Charlie Summers, the Republican nominee and Maine's secretary of state, calls King a "huckster" who is selling a false bill of goods. He argues that King would join the Democrats if elected. (King and Democratic leaders insist they have not spoken.)
"He's cultivated this image of himself as this independent guy, but there's really not much independent about him," said Summers, 52, a Navy reservist who served in Iraq and Afghanistan. He cut a ramrod straight stride in a pressed white polo shirt and khakis as he walked in an evening parade through historic urban Biddeford, a onetime textile powerhouse on the coast, south of Portland. "People ask me, how are you going to beat Angus King? My answer is he's going to beat himself."
Summers dismisses King's steady double-digit lead in the polls as "nostalgic remembrance" of a time before the financial downturn. One recent public survey, done in June for the Portland Press Herald, had the race at 55% for King, 27% for Summers and 7% for the Democrat, Cynthia Dill.
National Democratic leaders have shown little interest in Dill, a fiery state senator who surprised the establishment with a long-shot primary victory.
A civil rights lawyer, Dill, 47, compares King's reform message to "macaroni and cheese" — political comfort food — that fails to address the reality of partisan politics.
"He rides in on his white horse and says he's going to save the two-party system," said Dill, in her home office near the postcard-pretty Cape Elizabeth shore, where her Apple computer sports a "99%" sticker, a nod to the Occupy movement. "The reality is there's an insurgent group of Republicans in Washington who don't want to compromise and they're perfectly open about it. You can't pretend they're not there."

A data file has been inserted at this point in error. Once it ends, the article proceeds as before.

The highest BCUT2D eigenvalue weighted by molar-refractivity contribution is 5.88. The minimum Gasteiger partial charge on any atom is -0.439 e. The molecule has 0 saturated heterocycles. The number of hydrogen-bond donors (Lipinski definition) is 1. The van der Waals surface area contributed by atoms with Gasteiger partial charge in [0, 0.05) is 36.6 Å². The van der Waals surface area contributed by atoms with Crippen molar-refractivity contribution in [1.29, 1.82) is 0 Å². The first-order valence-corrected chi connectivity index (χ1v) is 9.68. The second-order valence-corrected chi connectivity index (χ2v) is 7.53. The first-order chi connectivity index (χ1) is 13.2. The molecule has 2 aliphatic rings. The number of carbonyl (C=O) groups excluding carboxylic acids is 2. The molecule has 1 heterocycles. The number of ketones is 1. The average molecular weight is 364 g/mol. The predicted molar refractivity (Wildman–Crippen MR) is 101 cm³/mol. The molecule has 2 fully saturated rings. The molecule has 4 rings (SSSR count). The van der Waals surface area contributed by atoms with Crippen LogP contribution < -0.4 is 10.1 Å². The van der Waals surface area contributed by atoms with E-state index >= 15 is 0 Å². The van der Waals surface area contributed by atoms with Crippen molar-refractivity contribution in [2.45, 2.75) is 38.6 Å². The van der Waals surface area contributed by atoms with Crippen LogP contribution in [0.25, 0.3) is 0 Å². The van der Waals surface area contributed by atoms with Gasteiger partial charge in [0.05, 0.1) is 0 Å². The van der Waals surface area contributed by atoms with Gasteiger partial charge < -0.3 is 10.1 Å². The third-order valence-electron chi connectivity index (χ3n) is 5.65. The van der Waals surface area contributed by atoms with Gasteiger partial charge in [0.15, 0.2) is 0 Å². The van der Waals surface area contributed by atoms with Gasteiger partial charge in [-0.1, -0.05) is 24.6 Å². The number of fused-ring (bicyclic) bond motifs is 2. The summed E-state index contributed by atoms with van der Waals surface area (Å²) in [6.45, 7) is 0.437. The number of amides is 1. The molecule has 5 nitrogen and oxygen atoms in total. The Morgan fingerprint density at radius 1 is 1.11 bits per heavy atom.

Strategists on the left and right think the emerging three-way race could hurt King. In the 2010 election for governor, Democrats and moderates split their votes between Democrat Libby Mitchell and independent Eliot Cutler, and the most conservative candidate — Republican Paul LePage — was elected.
King has not campaigned like this since he left the governor's office in 2003 and boarded a motor home with his wife and family for a 15,000-mile sojourn through 34 states.
But he believes he has "stumbled onto a very powerful political movement," this idea of independence. King's fundraising dwarfed that of his opponents in the first half of the year, with almost $1 million raised and more than $500,000 left to spend. His headquarters stirs with advisors and volunteers working away. And a mini-army of "Angus interns," inspired by King's campaign, is streaming into Maine.
After spending the afternoon at the moose hunting lottery, King headed to the clubhouse of the Rangeley Region Guides & Sportsmen's Assn. When he walked in, he was immediately greeted by many who had settled in at a crowded supper. He pulled up a chair as an evening rain gathered outside.
"Where else would I be on a Saturday night?"